Simon Caterson reviews 'Mannix' by Brenda Niall

With her long-awaited life of Archbishop Daniel Mannix, Brenda Niall, one of Australia’s leading biographers, has conquered a subject that for decades she regarded as compelling yet ‘intractable’. ‘As a presence (I wouldn’t claim such a remote and magisterial being as a neighbour) Daniel Mannix was part of my childhood,’ Niall recalls. She grew up in the once largely Irish suburb of Kew in Melbourne near the grand mansion inhabited by Mannix and which he named Raheen. Why Mannix chose to reside a considerable distance from Saint Patrick’s Cathedral, to which he would walk every day, was never explained. ‘Whatever the reasons, Raheen suited Mannix. Catholic Kew was his village and he was its tribal chieftain.’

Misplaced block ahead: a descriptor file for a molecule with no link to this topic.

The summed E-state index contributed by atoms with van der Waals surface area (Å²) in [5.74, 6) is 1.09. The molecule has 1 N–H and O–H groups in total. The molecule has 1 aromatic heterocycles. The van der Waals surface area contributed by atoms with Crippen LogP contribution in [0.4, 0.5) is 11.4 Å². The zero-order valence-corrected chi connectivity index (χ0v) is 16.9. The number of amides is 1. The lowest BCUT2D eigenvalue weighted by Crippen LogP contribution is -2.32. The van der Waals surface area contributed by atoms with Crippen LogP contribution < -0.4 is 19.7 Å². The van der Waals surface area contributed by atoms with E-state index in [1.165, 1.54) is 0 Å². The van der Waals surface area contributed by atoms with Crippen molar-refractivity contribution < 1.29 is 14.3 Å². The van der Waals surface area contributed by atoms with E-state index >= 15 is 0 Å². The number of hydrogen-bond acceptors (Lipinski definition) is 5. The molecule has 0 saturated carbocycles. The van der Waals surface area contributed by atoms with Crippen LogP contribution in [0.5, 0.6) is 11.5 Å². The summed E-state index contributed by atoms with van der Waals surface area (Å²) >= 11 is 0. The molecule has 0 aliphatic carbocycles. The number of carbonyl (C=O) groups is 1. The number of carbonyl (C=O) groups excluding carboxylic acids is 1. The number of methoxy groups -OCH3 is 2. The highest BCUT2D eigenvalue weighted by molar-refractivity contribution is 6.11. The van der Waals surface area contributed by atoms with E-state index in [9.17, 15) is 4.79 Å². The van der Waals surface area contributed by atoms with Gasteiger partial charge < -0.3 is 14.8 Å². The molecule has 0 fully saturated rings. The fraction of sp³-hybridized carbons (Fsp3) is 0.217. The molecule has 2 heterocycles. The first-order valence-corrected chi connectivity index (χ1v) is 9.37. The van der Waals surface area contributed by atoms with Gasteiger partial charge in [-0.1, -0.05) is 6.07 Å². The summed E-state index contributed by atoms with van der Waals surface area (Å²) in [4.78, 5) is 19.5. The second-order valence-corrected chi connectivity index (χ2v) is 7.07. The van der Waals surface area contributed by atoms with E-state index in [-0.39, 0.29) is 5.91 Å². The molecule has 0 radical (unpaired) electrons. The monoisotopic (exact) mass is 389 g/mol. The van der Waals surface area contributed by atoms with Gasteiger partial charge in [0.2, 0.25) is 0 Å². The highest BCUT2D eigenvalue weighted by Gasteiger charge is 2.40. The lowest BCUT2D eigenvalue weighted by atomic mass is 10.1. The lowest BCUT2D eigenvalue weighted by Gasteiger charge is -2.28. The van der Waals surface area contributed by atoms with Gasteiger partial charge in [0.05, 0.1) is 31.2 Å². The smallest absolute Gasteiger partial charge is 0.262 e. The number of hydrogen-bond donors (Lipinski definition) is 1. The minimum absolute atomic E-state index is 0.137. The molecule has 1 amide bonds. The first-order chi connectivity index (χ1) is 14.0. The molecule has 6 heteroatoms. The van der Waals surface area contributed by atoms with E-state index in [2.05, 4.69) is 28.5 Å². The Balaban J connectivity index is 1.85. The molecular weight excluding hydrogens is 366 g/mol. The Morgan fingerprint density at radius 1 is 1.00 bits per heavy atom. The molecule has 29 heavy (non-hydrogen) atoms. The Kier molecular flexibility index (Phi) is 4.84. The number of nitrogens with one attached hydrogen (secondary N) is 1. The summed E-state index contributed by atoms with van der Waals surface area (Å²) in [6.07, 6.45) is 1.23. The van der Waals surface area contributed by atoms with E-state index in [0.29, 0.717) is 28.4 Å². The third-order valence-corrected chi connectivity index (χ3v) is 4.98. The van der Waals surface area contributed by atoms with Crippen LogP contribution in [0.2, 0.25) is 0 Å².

With characteristic insight, sensitivity, and tact, Niall confirms that Daniel Mannix is a major, if elusive, figure in the modern history of Australia, Ireland, and the Catholic Church, insofar as these topics, which overlap each other substantially, can be separated. ‘Half a century after his death,’ she writes, ‘Mannix still challenges biographers and historians. His long life has no parallel in Australia’s history. No political leader, no matter how persistent, durable or charismatic, has commanded the stage to the end, as Mannix did. No other churchman has taken part in national debates with comparable effect.’

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Published in April 2015, no. 370

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